The Ridgeline’s fold-up rear-seat cushion allows you to load everything from potted plants to bicycles to giant-screen TVs. Speaking of loads, the Ridgeline is capable of 680 kilograms of cargo and it can tow up to 2,270 kilograms.

The 280-horsepower 3.5-litre V-6 carries over, linked to a nine-speed automatic transmission. Fuel economy is rated at 12.6 l/100 km in the city, 10.0 on the highway and 11.1 combined.

All-wheel-drive is standard with all Ridgeline trims. The system sends 70 per cent of the engine’s torque to the rear wheels and can direct 100 per cent of that amount to either one, depending on driving conditions. There are also selectable Mud, Sand, Snow and Pavement traction-mode settings.

The base Ridgeline Sport is priced at an estimated $44,500 in Canada, including destination charges. It comes with the usual comfort gear plus an assortment of dynamic-safety tech including forward-collision alert, lane-departure warning and adaptive cruise control.

The remaining three models — EX-L, Black Edition and Touring — offer a wealth of extras. The latter two are further maxed out with a seven-speaker, 540-watt audio system, leather-trimmed interior, front and rear parking sensors and blind-spot monitoring with rear cross-traffic alert.

A new Honda Performance Development appearance package adds a more aggressive-looking blacked out grille, fender flares, bronze wheels, and HPD graphics. The package is available on all trims. There is no added off-road functionality, however.

Considering its do-just-about-anything mission, calling the Honda Ridgeline the automotive equivalent of a Swiss Army Knife is certainly fitting. Styling updates gives the 2021 version a much-needed shot of character, especially in a world where the tough-truck look is currently in vogue.

Honda Ridgeline provides a comfortable cabin for five people, clever convenience touches and a rock-solid reputation.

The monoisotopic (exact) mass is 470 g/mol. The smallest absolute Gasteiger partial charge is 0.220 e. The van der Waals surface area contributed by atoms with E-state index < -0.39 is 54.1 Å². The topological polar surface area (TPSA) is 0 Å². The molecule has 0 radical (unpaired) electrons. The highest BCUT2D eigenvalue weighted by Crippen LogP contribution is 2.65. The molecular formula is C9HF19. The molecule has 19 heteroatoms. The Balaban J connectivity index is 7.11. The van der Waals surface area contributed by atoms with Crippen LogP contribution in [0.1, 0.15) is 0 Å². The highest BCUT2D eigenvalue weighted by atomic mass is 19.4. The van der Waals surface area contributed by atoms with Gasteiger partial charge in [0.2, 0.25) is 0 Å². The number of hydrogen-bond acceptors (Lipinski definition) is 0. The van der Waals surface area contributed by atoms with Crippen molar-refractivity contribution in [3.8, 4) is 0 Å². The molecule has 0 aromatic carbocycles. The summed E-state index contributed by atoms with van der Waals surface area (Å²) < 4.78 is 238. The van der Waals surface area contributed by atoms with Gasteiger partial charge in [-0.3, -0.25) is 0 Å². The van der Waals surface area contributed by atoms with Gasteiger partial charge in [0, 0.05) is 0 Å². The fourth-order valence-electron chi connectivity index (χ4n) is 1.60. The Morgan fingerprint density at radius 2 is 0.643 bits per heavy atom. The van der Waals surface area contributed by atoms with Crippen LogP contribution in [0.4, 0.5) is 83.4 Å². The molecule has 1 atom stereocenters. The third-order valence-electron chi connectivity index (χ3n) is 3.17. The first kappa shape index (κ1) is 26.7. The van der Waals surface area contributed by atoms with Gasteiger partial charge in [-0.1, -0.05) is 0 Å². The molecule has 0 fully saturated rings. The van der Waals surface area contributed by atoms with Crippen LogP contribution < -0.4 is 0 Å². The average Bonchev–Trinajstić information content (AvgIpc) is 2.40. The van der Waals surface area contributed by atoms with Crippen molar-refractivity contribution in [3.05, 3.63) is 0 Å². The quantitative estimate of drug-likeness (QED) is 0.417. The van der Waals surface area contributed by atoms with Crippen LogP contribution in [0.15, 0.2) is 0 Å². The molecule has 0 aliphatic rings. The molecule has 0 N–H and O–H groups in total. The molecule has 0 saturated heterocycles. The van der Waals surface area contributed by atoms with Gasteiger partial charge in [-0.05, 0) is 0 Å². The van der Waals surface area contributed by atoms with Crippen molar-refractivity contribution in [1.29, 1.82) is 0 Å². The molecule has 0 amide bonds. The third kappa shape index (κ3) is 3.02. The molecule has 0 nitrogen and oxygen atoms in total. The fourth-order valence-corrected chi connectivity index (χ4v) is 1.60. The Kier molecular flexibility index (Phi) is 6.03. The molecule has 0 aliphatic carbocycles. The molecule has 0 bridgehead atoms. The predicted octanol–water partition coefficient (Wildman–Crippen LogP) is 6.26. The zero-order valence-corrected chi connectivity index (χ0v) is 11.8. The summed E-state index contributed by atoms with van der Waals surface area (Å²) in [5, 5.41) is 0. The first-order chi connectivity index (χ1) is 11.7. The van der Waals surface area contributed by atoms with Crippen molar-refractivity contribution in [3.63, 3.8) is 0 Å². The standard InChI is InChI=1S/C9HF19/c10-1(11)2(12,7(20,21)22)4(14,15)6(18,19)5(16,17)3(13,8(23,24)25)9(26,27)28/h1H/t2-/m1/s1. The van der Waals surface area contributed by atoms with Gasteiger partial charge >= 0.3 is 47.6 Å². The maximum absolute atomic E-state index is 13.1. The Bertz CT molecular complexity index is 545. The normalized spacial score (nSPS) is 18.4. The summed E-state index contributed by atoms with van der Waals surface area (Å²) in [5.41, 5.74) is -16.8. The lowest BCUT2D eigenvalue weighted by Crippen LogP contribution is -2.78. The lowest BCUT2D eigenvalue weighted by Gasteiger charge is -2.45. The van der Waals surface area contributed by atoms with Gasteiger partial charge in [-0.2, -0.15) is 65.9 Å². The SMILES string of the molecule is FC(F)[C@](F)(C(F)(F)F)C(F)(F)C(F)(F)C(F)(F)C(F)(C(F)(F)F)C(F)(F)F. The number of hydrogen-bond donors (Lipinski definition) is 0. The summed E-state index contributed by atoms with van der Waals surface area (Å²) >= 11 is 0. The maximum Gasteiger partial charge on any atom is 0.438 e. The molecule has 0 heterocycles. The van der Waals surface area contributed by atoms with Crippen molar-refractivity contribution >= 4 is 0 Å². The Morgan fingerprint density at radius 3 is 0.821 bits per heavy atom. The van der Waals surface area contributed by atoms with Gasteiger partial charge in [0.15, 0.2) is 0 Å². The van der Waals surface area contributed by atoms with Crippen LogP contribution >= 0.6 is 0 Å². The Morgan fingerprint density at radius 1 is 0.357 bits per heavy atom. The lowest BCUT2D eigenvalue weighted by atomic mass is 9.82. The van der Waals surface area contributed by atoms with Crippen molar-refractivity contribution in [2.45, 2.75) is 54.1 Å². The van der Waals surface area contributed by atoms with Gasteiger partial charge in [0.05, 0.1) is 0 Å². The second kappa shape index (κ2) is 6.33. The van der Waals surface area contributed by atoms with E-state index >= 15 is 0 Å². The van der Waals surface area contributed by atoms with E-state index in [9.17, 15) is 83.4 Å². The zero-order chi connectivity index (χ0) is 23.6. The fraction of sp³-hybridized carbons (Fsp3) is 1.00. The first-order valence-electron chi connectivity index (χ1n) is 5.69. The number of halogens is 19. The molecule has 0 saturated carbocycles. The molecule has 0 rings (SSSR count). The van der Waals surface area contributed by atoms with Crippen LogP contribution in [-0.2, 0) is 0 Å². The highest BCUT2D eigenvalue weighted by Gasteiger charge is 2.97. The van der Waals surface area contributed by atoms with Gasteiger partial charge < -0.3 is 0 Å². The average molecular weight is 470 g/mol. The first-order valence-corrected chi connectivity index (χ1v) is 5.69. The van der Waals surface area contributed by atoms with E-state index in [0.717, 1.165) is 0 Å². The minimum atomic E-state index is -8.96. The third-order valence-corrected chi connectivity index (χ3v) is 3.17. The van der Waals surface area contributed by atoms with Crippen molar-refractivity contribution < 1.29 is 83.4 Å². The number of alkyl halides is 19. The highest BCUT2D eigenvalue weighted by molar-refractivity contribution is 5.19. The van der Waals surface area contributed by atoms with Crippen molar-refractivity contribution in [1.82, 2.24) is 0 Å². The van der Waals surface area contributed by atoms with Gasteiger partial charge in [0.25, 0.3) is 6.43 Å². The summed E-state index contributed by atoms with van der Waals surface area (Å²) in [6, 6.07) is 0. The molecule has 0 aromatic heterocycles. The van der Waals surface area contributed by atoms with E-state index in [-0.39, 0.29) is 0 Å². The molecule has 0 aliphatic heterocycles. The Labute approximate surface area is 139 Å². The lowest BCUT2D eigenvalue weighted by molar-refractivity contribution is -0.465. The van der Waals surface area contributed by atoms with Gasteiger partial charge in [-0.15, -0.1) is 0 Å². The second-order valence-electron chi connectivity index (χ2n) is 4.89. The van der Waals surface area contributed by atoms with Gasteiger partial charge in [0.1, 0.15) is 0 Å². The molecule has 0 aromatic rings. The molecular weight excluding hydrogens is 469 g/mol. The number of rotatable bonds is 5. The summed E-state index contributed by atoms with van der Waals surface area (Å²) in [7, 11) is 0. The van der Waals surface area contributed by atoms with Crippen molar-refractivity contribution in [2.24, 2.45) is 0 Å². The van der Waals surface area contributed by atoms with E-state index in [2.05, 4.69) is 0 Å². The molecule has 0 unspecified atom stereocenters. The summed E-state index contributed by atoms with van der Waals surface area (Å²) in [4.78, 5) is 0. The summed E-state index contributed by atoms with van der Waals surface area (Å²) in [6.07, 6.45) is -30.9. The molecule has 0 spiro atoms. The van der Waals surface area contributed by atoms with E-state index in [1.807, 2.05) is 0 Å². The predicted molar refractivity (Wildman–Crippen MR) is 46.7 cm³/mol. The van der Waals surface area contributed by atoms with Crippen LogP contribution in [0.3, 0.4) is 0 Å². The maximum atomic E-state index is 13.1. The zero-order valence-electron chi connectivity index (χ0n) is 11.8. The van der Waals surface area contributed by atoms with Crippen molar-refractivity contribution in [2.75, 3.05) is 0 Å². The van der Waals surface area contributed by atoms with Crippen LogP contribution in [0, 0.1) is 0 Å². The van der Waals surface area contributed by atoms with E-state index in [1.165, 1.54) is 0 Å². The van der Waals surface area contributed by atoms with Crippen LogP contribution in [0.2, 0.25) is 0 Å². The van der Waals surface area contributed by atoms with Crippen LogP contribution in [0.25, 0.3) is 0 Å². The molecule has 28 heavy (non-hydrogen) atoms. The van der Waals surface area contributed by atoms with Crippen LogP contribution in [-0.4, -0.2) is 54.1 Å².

Honda Ridgeline provides a comfortable cabin for five people, clever convenience touches and a rock-solid reputation.

What you should know: 2021 Honda Ridgeline

Type: All-wheel-drive midsize four-door pickup

Engine (h.p.): 3.5-litre SOHC V-6 (280)

Transmission: Nine-speed automatic

Market position:The Ridgeline continues its fun and flexible ways, but deft character-changing alterations could allow it to snag some traditional pickup buyers who don’t need the capability, the bulk and power of a full-size truck.

Points: Reshaping the front end shifts it to bold from bland. • Standard V-6 delivers reasonable fuel economy. • Plenty of active-safety tech covers most contingencies. • It might be a good time to introduce a hybrid and/ or two-door extended-cab versions. • Recent expansion in the midsize pickup class means greater competition ahead.

Active safety: Blind-spot warning with cross-traffic backup alert (opt.); active cruise control (std.); front and rear emergency braking (std.); inattentive-driver alert (n.a.); lane-departure warning (std.); road-departure mitigation (std.)

L/100 km (city/hwy): 12.6/10.0

Base price (incl. destination): $44,500 (est.)

BY COMPARISON:

Ford Ranger SuperCrew

  • Base price: $40,400
  • Midsize AWD pickup uses a turbo 2.3-litre I-4 with 270 h.p. Off-road package opt.

Toyota Tacoma Double Cab

  • Base price: $28,100
  • AWD version comes with a 278-hp V-6 mated to six-speed automatic trans.